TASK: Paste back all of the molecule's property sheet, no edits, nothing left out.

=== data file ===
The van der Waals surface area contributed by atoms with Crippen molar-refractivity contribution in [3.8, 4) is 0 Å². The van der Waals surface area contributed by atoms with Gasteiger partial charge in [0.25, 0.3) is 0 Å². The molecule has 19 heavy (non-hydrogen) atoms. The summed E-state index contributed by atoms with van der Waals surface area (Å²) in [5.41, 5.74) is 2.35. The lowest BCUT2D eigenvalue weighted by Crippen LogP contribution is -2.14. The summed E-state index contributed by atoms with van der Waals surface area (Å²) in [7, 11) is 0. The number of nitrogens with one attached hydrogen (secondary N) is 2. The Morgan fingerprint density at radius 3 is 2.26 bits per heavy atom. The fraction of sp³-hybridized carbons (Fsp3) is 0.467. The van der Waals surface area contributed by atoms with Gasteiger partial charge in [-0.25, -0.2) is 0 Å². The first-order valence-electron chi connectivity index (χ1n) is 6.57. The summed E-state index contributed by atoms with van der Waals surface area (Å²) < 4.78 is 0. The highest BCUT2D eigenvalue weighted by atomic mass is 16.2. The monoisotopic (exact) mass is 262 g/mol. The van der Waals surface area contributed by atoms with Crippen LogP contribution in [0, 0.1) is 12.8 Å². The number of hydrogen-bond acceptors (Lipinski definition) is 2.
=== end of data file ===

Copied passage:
The van der Waals surface area contributed by atoms with Crippen molar-refractivity contribution in [3.8, 4) is 0 Å². The van der Waals surface area contributed by atoms with Gasteiger partial charge in [0.25, 0.3) is 0 Å². The molecule has 19 heavy (non-hydrogen) atoms. The summed E-state index contributed by atoms with van der Waals surface area (Å²) in [5.41, 5.74) is 2.35. The lowest BCUT2D eigenvalue weighted by Crippen LogP contribution is -2.14. The summed E-state index contributed by atoms with van der Waals surface area (Å²) in [7, 11) is 0. The number of nitrogens with one attached hydrogen (secondary N) is 2. The Morgan fingerprint density at radius 3 is 2.26 bits per heavy atom. The fraction of sp³-hybridized carbons (Fsp3) is 0.467. The van der Waals surface area contributed by atoms with Gasteiger partial charge in [-0.25, -0.2) is 0 Å². The first-order valence-electron chi connectivity index (χ1n) is 6.57. The summed E-state index contributed by atoms with van der Waals surface area (Å²) < 4.78 is 0. The highest BCUT2D eigenvalue weighted by atomic mass is 16.2. The monoisotopic (exact) mass is 262 g/mol. The van der Waals surface area contributed by atoms with Crippen LogP contribution in [0, 0.1) is 12.8 Å². The number of hydrogen-bond acceptors (Lipinski definition) is 2.